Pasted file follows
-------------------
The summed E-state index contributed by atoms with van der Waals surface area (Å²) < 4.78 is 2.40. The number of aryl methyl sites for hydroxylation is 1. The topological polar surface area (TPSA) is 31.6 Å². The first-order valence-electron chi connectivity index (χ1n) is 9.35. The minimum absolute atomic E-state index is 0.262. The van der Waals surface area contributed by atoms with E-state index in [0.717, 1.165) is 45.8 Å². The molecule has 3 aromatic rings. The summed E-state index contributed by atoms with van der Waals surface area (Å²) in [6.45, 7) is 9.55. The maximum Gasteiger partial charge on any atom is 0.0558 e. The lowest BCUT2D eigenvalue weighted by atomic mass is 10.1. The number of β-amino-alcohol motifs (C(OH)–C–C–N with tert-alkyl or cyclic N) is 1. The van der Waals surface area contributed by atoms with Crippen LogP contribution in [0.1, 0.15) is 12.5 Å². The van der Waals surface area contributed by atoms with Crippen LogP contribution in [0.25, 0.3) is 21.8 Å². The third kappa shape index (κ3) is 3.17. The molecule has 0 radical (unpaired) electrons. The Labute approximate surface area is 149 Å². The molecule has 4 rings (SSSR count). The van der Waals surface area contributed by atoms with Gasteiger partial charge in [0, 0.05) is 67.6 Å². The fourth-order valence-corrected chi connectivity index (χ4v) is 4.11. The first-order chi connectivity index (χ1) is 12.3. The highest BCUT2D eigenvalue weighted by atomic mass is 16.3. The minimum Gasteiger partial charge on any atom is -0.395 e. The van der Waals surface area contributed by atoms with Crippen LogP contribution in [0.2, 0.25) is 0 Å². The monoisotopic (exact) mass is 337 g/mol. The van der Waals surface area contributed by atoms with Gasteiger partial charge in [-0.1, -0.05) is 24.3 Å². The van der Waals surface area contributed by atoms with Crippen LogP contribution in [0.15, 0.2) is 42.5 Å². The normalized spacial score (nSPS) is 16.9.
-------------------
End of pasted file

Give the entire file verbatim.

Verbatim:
The summed E-state index contributed by atoms with van der Waals surface area (Å²) < 4.78 is 2.40. The number of aryl methyl sites for hydroxylation is 1. The topological polar surface area (TPSA) is 31.6 Å². The first-order valence-electron chi connectivity index (χ1n) is 9.35. The minimum absolute atomic E-state index is 0.262. The van der Waals surface area contributed by atoms with E-state index in [0.717, 1.165) is 45.8 Å². The molecule has 3 aromatic rings. The summed E-state index contributed by atoms with van der Waals surface area (Å²) in [6.45, 7) is 9.55. The maximum Gasteiger partial charge on any atom is 0.0558 e. The lowest BCUT2D eigenvalue weighted by atomic mass is 10.1. The number of β-amino-alcohol motifs (C(OH)–C–C–N with tert-alkyl or cyclic N) is 1. The van der Waals surface area contributed by atoms with Crippen LogP contribution in [0.1, 0.15) is 12.5 Å². The van der Waals surface area contributed by atoms with Crippen LogP contribution in [0.25, 0.3) is 21.8 Å². The third kappa shape index (κ3) is 3.17. The molecule has 0 radical (unpaired) electrons. The Labute approximate surface area is 149 Å². The molecule has 4 rings (SSSR count). The van der Waals surface area contributed by atoms with Gasteiger partial charge in [0, 0.05) is 67.6 Å². The fourth-order valence-corrected chi connectivity index (χ4v) is 4.11. The first-order chi connectivity index (χ1) is 12.3. The highest BCUT2D eigenvalue weighted by atomic mass is 16.3. The minimum Gasteiger partial charge on any atom is -0.395 e. The van der Waals surface area contributed by atoms with Crippen LogP contribution in [0.2, 0.25) is 0 Å². The monoisotopic (exact) mass is 337 g/mol. The van der Waals surface area contributed by atoms with Gasteiger partial charge in [-0.1, -0.05) is 24.3 Å². The van der Waals surface area contributed by atoms with Crippen LogP contribution in [0.15, 0.2) is 42.5 Å². The normalized spacial score (nSPS) is 16.9.